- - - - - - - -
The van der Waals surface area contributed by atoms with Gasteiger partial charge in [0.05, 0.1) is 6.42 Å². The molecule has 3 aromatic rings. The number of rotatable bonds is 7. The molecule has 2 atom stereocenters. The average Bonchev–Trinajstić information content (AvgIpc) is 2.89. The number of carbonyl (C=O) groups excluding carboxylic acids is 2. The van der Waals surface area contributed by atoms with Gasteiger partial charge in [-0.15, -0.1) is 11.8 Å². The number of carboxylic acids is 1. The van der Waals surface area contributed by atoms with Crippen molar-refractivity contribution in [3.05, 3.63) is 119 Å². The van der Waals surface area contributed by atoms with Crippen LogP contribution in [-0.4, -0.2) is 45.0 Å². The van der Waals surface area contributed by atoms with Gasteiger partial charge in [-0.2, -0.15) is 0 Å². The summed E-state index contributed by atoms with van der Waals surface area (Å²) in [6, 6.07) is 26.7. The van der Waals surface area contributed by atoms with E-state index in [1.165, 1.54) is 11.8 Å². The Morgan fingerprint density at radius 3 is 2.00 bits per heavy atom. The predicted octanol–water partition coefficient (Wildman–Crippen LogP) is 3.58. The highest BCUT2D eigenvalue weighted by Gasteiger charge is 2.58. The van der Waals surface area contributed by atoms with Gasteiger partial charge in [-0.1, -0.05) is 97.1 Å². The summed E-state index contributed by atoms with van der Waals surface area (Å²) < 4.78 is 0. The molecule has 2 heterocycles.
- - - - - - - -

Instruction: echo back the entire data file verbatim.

The van der Waals surface area contributed by atoms with Gasteiger partial charge in [0.05, 0.1) is 6.42 Å². The molecule has 3 aromatic rings. The number of rotatable bonds is 7. The molecule has 2 atom stereocenters. The average Bonchev–Trinajstić information content (AvgIpc) is 2.89. The number of carbonyl (C=O) groups excluding carboxylic acids is 2. The van der Waals surface area contributed by atoms with Gasteiger partial charge in [-0.15, -0.1) is 11.8 Å². The number of carboxylic acids is 1. The van der Waals surface area contributed by atoms with Crippen molar-refractivity contribution in [3.05, 3.63) is 119 Å². The van der Waals surface area contributed by atoms with Crippen LogP contribution in [-0.4, -0.2) is 45.0 Å². The van der Waals surface area contributed by atoms with Gasteiger partial charge in [-0.2, -0.15) is 0 Å². The summed E-state index contributed by atoms with van der Waals surface area (Å²) in [6, 6.07) is 26.7. The van der Waals surface area contributed by atoms with E-state index in [1.165, 1.54) is 11.8 Å². The Morgan fingerprint density at radius 3 is 2.00 bits per heavy atom. The predicted octanol–water partition coefficient (Wildman–Crippen LogP) is 3.58. The highest BCUT2D eigenvalue weighted by Gasteiger charge is 2.58. The van der Waals surface area contributed by atoms with Gasteiger partial charge in [-0.1, -0.05) is 97.1 Å². The summed E-state index contributed by atoms with van der Waals surface area (Å²) < 4.78 is 0. The molecule has 2 heterocycles.